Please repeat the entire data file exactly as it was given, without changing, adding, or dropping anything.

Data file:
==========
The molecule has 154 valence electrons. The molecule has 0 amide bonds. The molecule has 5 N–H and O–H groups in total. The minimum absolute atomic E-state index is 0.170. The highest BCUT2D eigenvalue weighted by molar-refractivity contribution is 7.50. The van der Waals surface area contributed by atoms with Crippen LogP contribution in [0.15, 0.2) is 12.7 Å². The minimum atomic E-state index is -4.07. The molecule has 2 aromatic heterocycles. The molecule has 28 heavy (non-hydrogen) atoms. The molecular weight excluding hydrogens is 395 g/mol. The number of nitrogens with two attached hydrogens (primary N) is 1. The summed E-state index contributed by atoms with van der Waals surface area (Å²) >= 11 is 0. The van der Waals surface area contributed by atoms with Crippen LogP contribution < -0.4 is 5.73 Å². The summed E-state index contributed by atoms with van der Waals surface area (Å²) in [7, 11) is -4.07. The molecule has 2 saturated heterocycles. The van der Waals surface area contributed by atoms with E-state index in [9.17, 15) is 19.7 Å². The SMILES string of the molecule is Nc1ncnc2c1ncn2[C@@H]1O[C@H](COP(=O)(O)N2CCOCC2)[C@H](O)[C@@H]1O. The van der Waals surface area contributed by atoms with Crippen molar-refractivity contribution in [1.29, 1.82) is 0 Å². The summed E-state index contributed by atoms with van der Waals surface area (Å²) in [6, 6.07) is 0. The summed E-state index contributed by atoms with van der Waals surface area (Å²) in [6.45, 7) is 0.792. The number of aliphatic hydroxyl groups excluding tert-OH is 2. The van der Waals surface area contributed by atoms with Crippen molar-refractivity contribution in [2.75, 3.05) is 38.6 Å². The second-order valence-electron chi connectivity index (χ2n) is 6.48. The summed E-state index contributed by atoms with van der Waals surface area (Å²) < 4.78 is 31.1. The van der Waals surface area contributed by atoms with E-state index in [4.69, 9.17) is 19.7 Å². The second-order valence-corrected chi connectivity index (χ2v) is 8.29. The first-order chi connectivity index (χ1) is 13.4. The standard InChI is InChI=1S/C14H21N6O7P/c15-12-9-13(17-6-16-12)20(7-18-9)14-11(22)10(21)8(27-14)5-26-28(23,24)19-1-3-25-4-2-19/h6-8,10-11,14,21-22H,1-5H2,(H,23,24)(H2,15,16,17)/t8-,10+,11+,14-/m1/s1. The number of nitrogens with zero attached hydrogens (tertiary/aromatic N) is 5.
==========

The molecule has 154 valence electrons. The molecule has 0 amide bonds. The molecule has 5 N–H and O–H groups in total. The minimum absolute atomic E-state index is 0.170. The highest BCUT2D eigenvalue weighted by molar-refractivity contribution is 7.50. The van der Waals surface area contributed by atoms with Crippen LogP contribution in [0.15, 0.2) is 12.7 Å². The minimum atomic E-state index is -4.07. The molecule has 2 aromatic heterocycles. The molecule has 28 heavy (non-hydrogen) atoms. The molecular weight excluding hydrogens is 395 g/mol. The number of nitrogens with two attached hydrogens (primary N) is 1. The summed E-state index contributed by atoms with van der Waals surface area (Å²) >= 11 is 0. The van der Waals surface area contributed by atoms with Crippen LogP contribution < -0.4 is 5.73 Å². The summed E-state index contributed by atoms with van der Waals surface area (Å²) in [7, 11) is -4.07. The molecule has 2 saturated heterocycles. The van der Waals surface area contributed by atoms with E-state index in [9.17, 15) is 19.7 Å². The SMILES string of the molecule is Nc1ncnc2c1ncn2[C@@H]1O[C@H](COP(=O)(O)N2CCOCC2)[C@H](O)[C@@H]1O. The van der Waals surface area contributed by atoms with Crippen molar-refractivity contribution in [1.29, 1.82) is 0 Å². The summed E-state index contributed by atoms with van der Waals surface area (Å²) in [6, 6.07) is 0. The summed E-state index contributed by atoms with van der Waals surface area (Å²) in [6.45, 7) is 0.792. The number of aliphatic hydroxyl groups excluding tert-OH is 2. The van der Waals surface area contributed by atoms with Crippen molar-refractivity contribution in [2.75, 3.05) is 38.6 Å². The second-order valence-electron chi connectivity index (χ2n) is 6.48. The summed E-state index contributed by atoms with van der Waals surface area (Å²) < 4.78 is 31.1. The van der Waals surface area contributed by atoms with E-state index in [4.69, 9.17) is 19.7 Å². The second-order valence-corrected chi connectivity index (χ2v) is 8.29. The first-order chi connectivity index (χ1) is 13.4. The standard InChI is InChI=1S/C14H21N6O7P/c15-12-9-13(17-6-16-12)20(7-18-9)14-11(22)10(21)8(27-14)5-26-28(23,24)19-1-3-25-4-2-19/h6-8,10-11,14,21-22H,1-5H2,(H,23,24)(H2,15,16,17)/t8-,10+,11+,14-/m1/s1. The number of nitrogens with zero attached hydrogens (tertiary/aromatic N) is 5.